Written by:
Tessa Michaelson Schmidt
Public Library Development Team

Wednesday, June 7, 2017

What is Your BadgerLink Story?

My BadgerLink Story ribbon
BadgerLink Stories

"BadgerLink is not just for students. I am so impressed with what's available in BadgerLink that I cannot express it in words. I have always found the access to newspapers valuable as a librarian in the business world." -- Rhonda, Business Librarian & Records Manager, Wausau, WI


"BadgerLink is a tremendous resource for learning. I work with a 51 year old man who worked his entire life in the auto tire business changing tires, but he was laid off over a year ago. He had never finished high school and couldn't find another job. A librarian at the Milltown Public Library showed me the LearningExpress Library High School Equivalency Center, and my student was able to take the test to better understand the level of competency necessary. [He] obtained a job in a different industry and we will continue to study weekly." -- Dave, Tutor, Milltown, WI


"BadgerLink supports the academic curriculum on our campus. We introduce and promote BadgerLink resources, so no matter what their skill levels, students acquire life-long learning skills. [They] complement our offerings and support us in preparing students as they transition through the various phases of their careers." --  Mernathan, Instructor & Campus Facilitator and Shelley, Librarian, Milwaukee Area Technical College

These are just a few testimonials demonstrating the difference the BadgerLink resources make in the lives of students, educators, and lifelong learners in Wisconsin. We save schools and libraries millions of dollars, support education, and enhance economic development. Read all BadgerLink Stories

What is your BadgerLink story? Get inspired and share your story today!  

BadgerLink is a service provided by the Department of Public Instruction and our resources are paid for with state funding and federal funding from the Institute of Museum and Library Services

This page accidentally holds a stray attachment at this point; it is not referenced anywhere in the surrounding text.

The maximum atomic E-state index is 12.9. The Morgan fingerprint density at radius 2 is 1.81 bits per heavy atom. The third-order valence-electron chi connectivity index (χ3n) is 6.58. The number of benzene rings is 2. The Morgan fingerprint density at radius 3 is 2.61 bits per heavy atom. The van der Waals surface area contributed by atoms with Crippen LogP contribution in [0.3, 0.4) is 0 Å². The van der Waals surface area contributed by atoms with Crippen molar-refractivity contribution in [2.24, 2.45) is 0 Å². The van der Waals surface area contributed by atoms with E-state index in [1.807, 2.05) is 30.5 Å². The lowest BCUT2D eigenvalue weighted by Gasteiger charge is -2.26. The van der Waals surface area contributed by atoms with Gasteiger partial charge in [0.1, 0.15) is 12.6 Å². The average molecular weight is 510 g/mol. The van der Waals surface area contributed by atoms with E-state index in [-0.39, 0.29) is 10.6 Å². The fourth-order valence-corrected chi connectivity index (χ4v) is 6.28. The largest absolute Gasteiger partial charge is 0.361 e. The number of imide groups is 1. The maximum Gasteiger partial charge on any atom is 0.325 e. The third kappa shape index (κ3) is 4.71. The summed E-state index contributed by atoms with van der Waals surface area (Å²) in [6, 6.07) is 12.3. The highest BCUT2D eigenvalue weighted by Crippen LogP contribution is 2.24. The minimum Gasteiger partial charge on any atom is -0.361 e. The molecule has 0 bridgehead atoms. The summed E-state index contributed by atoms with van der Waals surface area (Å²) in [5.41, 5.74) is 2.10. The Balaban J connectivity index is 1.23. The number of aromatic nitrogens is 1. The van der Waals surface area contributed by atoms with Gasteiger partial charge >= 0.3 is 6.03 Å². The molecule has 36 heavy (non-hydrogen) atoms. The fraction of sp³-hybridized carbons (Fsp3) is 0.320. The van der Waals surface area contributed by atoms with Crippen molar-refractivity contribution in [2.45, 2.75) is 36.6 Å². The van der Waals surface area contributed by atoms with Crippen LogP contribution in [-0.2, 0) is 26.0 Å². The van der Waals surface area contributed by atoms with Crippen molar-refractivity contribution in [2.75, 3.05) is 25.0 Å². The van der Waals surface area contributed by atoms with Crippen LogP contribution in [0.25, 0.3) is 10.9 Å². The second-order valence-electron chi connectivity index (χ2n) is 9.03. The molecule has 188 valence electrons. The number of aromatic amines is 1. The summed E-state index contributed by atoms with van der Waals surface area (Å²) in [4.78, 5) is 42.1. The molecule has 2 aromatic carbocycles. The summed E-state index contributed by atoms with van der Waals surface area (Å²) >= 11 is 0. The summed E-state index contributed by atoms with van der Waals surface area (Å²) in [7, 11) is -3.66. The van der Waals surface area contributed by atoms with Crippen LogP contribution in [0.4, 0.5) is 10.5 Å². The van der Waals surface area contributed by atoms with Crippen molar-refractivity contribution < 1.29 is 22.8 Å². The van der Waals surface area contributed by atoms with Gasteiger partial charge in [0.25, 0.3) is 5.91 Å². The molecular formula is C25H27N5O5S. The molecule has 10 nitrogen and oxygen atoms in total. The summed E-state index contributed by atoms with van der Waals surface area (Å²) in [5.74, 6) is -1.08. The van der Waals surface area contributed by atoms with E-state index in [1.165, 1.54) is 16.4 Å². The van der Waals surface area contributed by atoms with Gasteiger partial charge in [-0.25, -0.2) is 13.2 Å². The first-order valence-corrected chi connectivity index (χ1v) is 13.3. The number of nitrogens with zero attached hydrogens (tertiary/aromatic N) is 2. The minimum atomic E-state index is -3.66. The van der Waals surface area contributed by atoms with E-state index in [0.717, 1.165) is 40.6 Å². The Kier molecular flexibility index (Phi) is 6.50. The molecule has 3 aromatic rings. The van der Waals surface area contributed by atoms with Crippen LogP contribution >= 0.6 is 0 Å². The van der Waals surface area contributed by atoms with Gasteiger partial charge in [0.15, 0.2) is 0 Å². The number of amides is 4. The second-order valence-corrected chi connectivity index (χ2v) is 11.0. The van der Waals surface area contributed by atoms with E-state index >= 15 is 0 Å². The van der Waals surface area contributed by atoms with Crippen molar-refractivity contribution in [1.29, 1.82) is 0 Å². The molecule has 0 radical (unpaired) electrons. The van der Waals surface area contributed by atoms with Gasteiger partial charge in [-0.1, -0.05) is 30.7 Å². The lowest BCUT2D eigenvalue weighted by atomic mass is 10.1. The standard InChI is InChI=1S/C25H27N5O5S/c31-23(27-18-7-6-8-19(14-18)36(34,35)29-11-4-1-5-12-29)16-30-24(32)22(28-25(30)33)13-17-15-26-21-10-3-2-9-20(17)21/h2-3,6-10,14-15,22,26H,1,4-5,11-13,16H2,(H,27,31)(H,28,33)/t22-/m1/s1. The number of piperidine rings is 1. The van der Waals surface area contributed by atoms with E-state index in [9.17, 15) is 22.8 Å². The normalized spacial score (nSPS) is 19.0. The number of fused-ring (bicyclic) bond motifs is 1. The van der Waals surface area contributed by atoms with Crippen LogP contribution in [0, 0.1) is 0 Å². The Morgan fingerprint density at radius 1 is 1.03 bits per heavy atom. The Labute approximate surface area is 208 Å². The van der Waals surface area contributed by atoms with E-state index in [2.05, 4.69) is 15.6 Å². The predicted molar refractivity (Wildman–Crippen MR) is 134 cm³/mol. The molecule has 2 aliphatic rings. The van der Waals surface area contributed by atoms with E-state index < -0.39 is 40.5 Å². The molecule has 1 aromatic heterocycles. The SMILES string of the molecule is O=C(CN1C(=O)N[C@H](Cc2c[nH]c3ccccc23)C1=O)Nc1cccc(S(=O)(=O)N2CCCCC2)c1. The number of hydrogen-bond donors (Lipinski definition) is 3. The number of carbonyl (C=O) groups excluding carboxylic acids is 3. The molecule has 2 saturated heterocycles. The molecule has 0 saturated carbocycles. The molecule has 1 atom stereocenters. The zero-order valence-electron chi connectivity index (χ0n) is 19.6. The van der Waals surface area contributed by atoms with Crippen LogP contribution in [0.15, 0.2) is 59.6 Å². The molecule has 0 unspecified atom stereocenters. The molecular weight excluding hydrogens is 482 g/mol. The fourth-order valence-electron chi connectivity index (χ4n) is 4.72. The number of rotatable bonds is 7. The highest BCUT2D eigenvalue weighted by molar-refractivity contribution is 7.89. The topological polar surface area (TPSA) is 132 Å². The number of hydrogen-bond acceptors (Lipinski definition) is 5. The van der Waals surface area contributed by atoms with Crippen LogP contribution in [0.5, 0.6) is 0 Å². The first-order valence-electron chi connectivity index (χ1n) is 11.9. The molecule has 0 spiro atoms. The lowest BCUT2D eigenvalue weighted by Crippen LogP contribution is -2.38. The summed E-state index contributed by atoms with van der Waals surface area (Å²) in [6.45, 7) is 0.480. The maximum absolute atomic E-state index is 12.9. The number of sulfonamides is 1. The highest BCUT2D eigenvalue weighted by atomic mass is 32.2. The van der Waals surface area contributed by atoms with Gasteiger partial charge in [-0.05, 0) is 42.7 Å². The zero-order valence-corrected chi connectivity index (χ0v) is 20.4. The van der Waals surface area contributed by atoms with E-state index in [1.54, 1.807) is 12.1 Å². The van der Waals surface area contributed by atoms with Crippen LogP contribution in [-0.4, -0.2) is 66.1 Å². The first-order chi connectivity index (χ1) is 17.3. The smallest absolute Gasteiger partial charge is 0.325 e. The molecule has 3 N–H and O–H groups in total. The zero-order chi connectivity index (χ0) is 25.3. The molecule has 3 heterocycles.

Written by:
Elizabeth Neuman, Resources for Libraries & Lifelong Learning

Wednesday, May 31, 2017

Announcing the 2017 Youth Services Institute Cohort

The Wisconsin Youth Services Development Institute provides professional development and networking for Wisconsin public library staff who serve babies, children, and teens in smaller public libraries. The Institute targets library staff who have no graduate degree in librarianship and/or work in rural/isolated library communities. For these individuals, there is a need to improve skill and knowledge base, foster a supportive network, and develop stronger peer-to-peer and professional community connections within the Wisconsin public libraries infrastructure. The Institute is supported through an LSTA grant from the Institute for Museum and Library Services (IMLS) administered by the Public Library Development Team at the Wisconsin Department of Public Instruction (DPI)

The application process was competitive for this year's Institute. Twenty-five participants were selected from a large pool of applicants representing 14 of the 16 regional library systems. Cohort members are listed alphabetically by library system and last name.

The 2017 Youth Services Institute Cohort

  1. Jayme Anderson, Milton Public Library, Arrowhead Library System
  2. Karin Timmermann, Hedberg Public Library (Janesville), Arrowhead Library System
  3. Brianna Adams, L.D. Fargo Public Library (Lake Mills), Bridges Library System
  4. Jessi Peterson, Chippewa Falls Public Library, Indianhead Federated Library System
  5. Martha Kaempffer, St. Croix Falls Public Library, Indianhead Federated Library System
  6. Florence LaBeau, Ellsworth Public Library, Indianhead Federated Library System